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home : local news : local news July 25, 2017

5/17/2017 9:17:00 AM
Decomposed body positively identified
DNA samples confirm Lancaster man as victim of death in Jackson
After an extended period of waiting for forensic work to be completed, the Jackson Police Department can now positively and publicly identify the man whose badly decomposed body was discovered almost a full year ago in a water-filled ditch in the Sarah James Industrial Park.

The body was that of Michael Louis Davis, 69, of Lancaster, who was described as homeless and as a drifter by police department investigators who worked the case. Police made a tentative identification the same day his body was discovered, based on identification found on the body, but the badly decomposed condition of the body prevented a visual confirmation. A forensic confirmation was finally achieved in faraway Texas, but it did not happen easily or quickly and the lack of an announcement to identify the body and establish a cause of death fueled speculation and rumors in the community and on social media. Police were indeed relieved to recently stamp a "case closed" on the file.

Police report that on or about Feb. 20, 2017, the University of North Texas Health and Science Center was able to confirm that the body was that of Davis, based on DNA evidence. His closest relatives, including a sister and two sons, were notified of the results.

While the condition of the body prevented the Franklin County Coroner's Office from making a ruling on the cause of death, it's believed that no foul play was involved. There were no signs of trauma to the skull or skeleton and nothing found at the scene to suggest anything sinister had occurred. Investigators speculate Davis could have injured himself if he fell down a steep embankment into the ditch where his body was found or that he may have died from some other medical situation or condition.

While Davis most recently had a Lancaster address, police said he was originally from Jackson, had local contacts here and apparently had been staying in Jackson some around the period just prior to his death, which police feel could have occurred at least two months -- if not longer -- before his body was found.

Davis' body was discovered on the morning of May 25, 2016 lying in a ditch on an unoccupied section of the Sarah James Industrial Park, located approximately 350 feet southwest of Acy Avenue. Two employees from Beaver Excavating who were working on the U.S. 35 overpass project made the grisly discovery. The ditch was about four feet deep and had approximately one foot of water in it. Items found near the body included a walking stick, a cap, shampoo and soap bottles from a Quality Inn, a long-sleeved shirt, a pair of gloves, and a Scotch bottle.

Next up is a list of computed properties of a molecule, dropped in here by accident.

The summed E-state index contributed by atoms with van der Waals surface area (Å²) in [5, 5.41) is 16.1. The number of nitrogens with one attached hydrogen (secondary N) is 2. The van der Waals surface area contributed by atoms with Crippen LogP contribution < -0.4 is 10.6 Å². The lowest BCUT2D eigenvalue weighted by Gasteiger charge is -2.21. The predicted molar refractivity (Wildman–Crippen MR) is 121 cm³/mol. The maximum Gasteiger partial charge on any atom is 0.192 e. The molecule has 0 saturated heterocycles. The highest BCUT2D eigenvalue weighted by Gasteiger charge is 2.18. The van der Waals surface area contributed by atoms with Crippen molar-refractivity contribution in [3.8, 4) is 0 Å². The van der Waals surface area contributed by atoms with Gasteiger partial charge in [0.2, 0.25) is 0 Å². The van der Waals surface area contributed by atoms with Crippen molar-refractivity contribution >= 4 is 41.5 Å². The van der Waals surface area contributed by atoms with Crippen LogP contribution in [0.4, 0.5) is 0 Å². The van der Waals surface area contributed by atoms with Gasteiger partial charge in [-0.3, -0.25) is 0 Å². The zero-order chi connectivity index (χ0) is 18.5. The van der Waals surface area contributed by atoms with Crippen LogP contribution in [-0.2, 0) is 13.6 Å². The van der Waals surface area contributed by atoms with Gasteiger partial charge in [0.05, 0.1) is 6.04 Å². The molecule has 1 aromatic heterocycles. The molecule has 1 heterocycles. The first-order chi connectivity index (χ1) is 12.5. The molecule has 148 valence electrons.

Holzer Medical Center

Police found an Ohio ID card and a Jackson County Veterans Service Office card in the deceased's pockets. In a subsequent interview, Jackson County Veterans Service Officer Arnold Tripp recalled speaking with a Davis "a couple of months" earlier and instructing him on how to fill out an application form. Tripp also said Davis's family members had called, asking Tripp to ask Davis to contact them if Davis came back to the office, but he did not do so.

Police then spoke with a Chillicothe VA Hospital physician who had treated Davis and learned that Davis had a long history of medical issues and that he was basically homeless and had been living in and out of homeless shelters, the most recent one being in Lancaster.

An autopsy was conducted by the Franklin County Coroner's Office, then the body was later sent to an Ohio State University forensic pathologist in a vain effort to determine a time and cause of death. Police then contacted the Ohio Bureau of Criminal Investigation and Identification's DNA Laboratory and learned that it would need DNA samples from known family members as well as a femur (thigh bone) from the deceased. These DNA samples were retrieved from Davis' sister and his two sons, but it was determined that further testing would have to take place at University of North Texas Health and Science Center.

Once the samples and femur were in Texas, there was another long wait because of the amount of testing being done at the site and because the Jackson case did not involve a crime and was not considered an emergency situation.

"You just have to wait your turn," the Jackson Police investigator stated.

But the final DNA evidence confirmed what police had thought from day one - that the deceased was Michael Louis Davis.

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